Ironically, the promulgators of this financial madness will often try to portray advocates of hard money as loony! Yet under a gold standard, we had stable price levels, a more restrained government, and less severe booms and busts in financial markets.
The movement to return fiat currencies to sound money has gained momentum in recent years. On November 30th, Swiss voters went to the polls to decide on a referendum to force Switzerland’s central bank to dramatically boost its gold reserves. (The Swiss franc had been the last remaining major country to operate on gold standard until 1999, when the franc went fiat.)
The “Save Our Swiss Gold” referendum failed. Even so, other countries in Europe are eyeing gold as a monetary asset.
The Dutch central bank in November moved a fifth of its 612.5 metric tons in gold reserves from the Federal Reserve Bank of New York back home to Amsterdam. “The Dutch Central Bank joins other banks that are keeping a larger share of their gold supply in their own country,” the central bank said in a statement.
France may soon make a similar move to repatriate its gold reserves. The leader of France’s largest opposition party, the National Front, called on the French central bank to take full possession of its gold held abroad and called for an independent audit of the country’s gold reserves.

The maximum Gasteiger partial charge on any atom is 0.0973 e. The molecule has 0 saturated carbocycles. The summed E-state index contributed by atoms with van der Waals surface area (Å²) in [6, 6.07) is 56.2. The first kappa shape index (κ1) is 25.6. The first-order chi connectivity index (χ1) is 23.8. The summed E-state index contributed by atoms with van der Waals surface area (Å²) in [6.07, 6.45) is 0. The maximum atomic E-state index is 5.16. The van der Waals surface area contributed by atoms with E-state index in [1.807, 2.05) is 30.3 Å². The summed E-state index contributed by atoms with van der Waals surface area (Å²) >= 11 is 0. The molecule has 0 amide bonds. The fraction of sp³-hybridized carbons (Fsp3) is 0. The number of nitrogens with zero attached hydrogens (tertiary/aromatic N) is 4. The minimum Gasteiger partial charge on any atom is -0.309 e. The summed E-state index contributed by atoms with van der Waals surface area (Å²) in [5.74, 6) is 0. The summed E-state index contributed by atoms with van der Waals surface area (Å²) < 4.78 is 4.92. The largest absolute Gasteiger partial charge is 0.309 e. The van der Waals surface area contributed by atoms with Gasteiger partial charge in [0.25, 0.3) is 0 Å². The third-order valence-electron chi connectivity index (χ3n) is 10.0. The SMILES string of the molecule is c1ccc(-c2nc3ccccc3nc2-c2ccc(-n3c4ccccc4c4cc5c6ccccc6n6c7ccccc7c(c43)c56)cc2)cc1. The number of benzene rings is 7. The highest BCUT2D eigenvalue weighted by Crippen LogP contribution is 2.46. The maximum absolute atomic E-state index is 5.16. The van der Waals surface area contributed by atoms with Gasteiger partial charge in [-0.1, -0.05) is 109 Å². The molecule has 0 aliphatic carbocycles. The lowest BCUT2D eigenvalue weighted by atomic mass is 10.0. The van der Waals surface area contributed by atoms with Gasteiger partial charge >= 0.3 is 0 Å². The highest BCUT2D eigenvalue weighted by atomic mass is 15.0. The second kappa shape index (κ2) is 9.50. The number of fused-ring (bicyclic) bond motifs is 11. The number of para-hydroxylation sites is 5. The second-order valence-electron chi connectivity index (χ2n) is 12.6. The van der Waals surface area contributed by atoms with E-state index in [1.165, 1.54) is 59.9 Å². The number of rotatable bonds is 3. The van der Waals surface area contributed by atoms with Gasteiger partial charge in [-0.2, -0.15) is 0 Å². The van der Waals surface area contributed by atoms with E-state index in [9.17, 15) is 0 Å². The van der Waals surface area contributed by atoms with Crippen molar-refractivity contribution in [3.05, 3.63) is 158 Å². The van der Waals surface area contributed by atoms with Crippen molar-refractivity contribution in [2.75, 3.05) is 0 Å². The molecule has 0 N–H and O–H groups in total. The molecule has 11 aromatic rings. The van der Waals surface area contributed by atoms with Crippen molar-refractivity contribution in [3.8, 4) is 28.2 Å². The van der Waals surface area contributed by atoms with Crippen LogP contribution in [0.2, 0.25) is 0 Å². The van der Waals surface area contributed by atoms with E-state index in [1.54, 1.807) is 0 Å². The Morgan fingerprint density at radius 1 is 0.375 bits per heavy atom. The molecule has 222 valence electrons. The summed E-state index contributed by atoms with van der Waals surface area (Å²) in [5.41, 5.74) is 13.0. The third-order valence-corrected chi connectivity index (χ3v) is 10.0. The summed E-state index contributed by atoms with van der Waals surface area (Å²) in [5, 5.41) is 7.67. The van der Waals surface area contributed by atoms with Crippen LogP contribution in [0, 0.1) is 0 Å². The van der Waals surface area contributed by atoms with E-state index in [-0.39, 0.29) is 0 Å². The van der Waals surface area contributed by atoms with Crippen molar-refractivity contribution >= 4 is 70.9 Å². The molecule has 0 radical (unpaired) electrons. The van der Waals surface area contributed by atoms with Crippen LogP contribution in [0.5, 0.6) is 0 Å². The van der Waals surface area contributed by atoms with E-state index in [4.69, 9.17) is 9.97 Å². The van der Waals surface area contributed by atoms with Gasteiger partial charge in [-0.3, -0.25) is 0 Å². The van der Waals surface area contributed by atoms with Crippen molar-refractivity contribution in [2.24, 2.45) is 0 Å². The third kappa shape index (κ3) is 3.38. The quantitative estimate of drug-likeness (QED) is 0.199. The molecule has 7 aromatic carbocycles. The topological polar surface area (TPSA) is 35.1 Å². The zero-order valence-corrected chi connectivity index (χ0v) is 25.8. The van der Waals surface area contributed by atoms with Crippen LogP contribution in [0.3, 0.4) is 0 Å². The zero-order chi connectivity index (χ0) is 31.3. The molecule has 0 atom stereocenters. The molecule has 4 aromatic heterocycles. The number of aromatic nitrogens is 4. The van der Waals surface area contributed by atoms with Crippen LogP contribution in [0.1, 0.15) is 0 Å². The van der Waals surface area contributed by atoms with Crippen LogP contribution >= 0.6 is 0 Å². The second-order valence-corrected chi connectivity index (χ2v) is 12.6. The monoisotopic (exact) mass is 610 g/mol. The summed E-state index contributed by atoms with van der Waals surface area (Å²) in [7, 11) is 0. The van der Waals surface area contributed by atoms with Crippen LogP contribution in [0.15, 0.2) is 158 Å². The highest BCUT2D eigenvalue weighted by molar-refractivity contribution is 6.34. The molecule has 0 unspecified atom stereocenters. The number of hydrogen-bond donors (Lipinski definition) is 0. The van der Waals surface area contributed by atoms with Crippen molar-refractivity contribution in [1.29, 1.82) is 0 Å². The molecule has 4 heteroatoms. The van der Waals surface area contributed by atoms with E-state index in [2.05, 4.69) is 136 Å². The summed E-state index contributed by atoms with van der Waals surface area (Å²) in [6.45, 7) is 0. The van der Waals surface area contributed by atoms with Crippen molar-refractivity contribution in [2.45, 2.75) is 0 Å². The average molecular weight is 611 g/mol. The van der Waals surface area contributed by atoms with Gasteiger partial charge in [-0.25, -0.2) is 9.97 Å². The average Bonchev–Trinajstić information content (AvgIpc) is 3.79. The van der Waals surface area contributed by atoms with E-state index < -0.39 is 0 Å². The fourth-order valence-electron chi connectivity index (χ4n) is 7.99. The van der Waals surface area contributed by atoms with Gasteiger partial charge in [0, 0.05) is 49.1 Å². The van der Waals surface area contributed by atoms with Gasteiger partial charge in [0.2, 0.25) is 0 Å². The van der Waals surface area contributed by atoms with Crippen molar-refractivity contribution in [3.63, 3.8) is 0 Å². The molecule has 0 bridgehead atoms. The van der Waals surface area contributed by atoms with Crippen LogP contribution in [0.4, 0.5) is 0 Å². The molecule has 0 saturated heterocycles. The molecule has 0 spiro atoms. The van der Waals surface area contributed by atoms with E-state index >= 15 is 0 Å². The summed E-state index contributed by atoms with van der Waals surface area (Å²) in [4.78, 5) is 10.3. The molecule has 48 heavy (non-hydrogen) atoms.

Russia this year became the world’s largest regular buyer of gold. In October, the Russian Central Bank bought nearly 20 tons of gold, or around 8% of total world monthly gold mining production.
Sound money efforts are spreading in the U.S. at the state level. Earlier this year, Oklahoma joined Utah, Texas, and Louisiana in passing a legal tender law that removes state taxes on transactions made with gold and silver coins. These states have asserted their power under Article I, Section 10 of the Constitution to recognize gold and silver as legitimate currency alongside the dollar. Similar legislation is now under consideration in several other states.
Granted, it seems unlikely that the U.S. or any major country will return their currency to a classical gold standard anytime soon. But signs abound that precious metals are re-entering the public consciousness – and will be playing a more prominent role in monetary systems as geopolitical tensions rise, debt levels become more unmanageable, and public confidence in political institutions wanes.
Stefan Gleason is President of Money Metals Exchange, a national precious metals dealer with over 35,000 customers. A graduate of the University of Florida, Gleason is a seasoned business leader, investor, political strategist, and grassroots activist. Gleason has frequently appeared on national television networks such as CNN, FoxNews, and CNBC, and his writings have appeared in hundreds of publications such as the Wall Street Journal, Detroit News, Washington Times, and National Review.
by Stefan Gleason